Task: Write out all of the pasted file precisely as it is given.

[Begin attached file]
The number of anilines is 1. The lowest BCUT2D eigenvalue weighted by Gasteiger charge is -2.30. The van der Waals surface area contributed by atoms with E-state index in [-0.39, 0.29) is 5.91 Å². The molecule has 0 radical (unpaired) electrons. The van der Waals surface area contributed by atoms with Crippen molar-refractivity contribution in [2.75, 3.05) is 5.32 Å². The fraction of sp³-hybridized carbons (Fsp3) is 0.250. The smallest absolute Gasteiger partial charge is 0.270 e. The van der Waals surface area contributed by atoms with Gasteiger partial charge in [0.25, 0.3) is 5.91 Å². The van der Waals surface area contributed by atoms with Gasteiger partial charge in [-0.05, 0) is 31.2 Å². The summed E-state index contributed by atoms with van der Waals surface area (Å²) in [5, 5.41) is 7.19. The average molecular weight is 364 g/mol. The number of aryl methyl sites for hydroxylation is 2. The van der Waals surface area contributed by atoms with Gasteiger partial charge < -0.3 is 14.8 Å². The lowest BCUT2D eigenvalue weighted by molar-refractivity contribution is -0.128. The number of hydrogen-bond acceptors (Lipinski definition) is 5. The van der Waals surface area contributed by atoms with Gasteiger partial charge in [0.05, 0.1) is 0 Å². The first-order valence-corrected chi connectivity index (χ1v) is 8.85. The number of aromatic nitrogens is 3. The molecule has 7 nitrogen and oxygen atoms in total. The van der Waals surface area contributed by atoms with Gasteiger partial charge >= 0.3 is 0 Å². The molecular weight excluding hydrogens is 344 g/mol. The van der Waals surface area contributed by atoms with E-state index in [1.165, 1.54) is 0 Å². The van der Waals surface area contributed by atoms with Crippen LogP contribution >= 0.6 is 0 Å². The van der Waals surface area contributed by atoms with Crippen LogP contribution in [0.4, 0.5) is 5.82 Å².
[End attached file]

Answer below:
The number of anilines is 1. The lowest BCUT2D eigenvalue weighted by Gasteiger charge is -2.30. The van der Waals surface area contributed by atoms with E-state index in [-0.39, 0.29) is 5.91 Å². The molecule has 0 radical (unpaired) electrons. The van der Waals surface area contributed by atoms with Crippen molar-refractivity contribution in [2.75, 3.05) is 5.32 Å². The fraction of sp³-hybridized carbons (Fsp3) is 0.250. The smallest absolute Gasteiger partial charge is 0.270 e. The van der Waals surface area contributed by atoms with Gasteiger partial charge in [0.25, 0.3) is 5.91 Å². The van der Waals surface area contributed by atoms with Gasteiger partial charge in [-0.05, 0) is 31.2 Å². The summed E-state index contributed by atoms with van der Waals surface area (Å²) in [5, 5.41) is 7.19. The average molecular weight is 364 g/mol. The number of aryl methyl sites for hydroxylation is 2. The van der Waals surface area contributed by atoms with Gasteiger partial charge < -0.3 is 14.8 Å². The lowest BCUT2D eigenvalue weighted by molar-refractivity contribution is -0.128. The number of hydrogen-bond acceptors (Lipinski definition) is 5. The van der Waals surface area contributed by atoms with Gasteiger partial charge in [0.05, 0.1) is 0 Å². The first-order valence-corrected chi connectivity index (χ1v) is 8.85. The number of aromatic nitrogens is 3. The molecule has 7 nitrogen and oxygen atoms in total. The van der Waals surface area contributed by atoms with Gasteiger partial charge >= 0.3 is 0 Å². The molecular weight excluding hydrogens is 344 g/mol. The van der Waals surface area contributed by atoms with E-state index in [1.165, 1.54) is 0 Å². The van der Waals surface area contributed by atoms with Crippen LogP contribution >= 0.6 is 0 Å². The van der Waals surface area contributed by atoms with Crippen LogP contribution in [0.4, 0.5) is 5.82 Å².